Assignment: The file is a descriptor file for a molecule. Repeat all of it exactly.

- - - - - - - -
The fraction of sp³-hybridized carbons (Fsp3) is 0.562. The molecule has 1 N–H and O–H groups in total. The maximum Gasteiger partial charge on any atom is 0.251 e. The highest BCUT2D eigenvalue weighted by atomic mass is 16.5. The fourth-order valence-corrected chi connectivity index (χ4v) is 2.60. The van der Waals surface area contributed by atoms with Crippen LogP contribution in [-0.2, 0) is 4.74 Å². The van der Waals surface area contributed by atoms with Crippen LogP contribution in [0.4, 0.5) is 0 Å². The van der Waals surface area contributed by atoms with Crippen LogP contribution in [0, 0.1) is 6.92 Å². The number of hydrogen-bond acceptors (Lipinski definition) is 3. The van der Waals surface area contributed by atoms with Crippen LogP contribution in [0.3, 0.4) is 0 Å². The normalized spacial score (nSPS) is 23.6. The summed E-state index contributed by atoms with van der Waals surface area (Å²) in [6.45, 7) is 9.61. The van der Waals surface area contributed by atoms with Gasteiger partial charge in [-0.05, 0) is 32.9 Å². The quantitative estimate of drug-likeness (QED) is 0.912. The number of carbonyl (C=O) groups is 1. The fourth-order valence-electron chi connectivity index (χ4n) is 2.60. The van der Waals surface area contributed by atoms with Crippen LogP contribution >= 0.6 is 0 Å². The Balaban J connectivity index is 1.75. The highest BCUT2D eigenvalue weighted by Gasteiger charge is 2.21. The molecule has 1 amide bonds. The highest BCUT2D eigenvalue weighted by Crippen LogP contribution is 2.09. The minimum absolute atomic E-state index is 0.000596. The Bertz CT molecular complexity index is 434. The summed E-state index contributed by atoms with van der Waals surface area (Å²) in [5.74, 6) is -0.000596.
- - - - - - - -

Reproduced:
The fraction of sp³-hybridized carbons (Fsp3) is 0.562. The molecule has 1 N–H and O–H groups in total. The maximum Gasteiger partial charge on any atom is 0.251 e. The highest BCUT2D eigenvalue weighted by atomic mass is 16.5. The fourth-order valence-corrected chi connectivity index (χ4v) is 2.60. The van der Waals surface area contributed by atoms with Crippen LogP contribution in [-0.2, 0) is 4.74 Å². The van der Waals surface area contributed by atoms with Crippen LogP contribution in [0.4, 0.5) is 0 Å². The van der Waals surface area contributed by atoms with Crippen LogP contribution in [0, 0.1) is 6.92 Å². The number of hydrogen-bond acceptors (Lipinski definition) is 3. The van der Waals surface area contributed by atoms with Crippen LogP contribution in [0.3, 0.4) is 0 Å². The normalized spacial score (nSPS) is 23.6. The summed E-state index contributed by atoms with van der Waals surface area (Å²) in [6.45, 7) is 9.61. The van der Waals surface area contributed by atoms with Gasteiger partial charge in [-0.05, 0) is 32.9 Å². The quantitative estimate of drug-likeness (QED) is 0.912. The number of carbonyl (C=O) groups is 1. The fourth-order valence-electron chi connectivity index (χ4n) is 2.60. The van der Waals surface area contributed by atoms with Crippen LogP contribution >= 0.6 is 0 Å². The Balaban J connectivity index is 1.75. The highest BCUT2D eigenvalue weighted by Gasteiger charge is 2.21. The molecule has 1 amide bonds. The highest BCUT2D eigenvalue weighted by Crippen LogP contribution is 2.09. The minimum absolute atomic E-state index is 0.000596. The Bertz CT molecular complexity index is 434. The summed E-state index contributed by atoms with van der Waals surface area (Å²) in [5.74, 6) is -0.000596.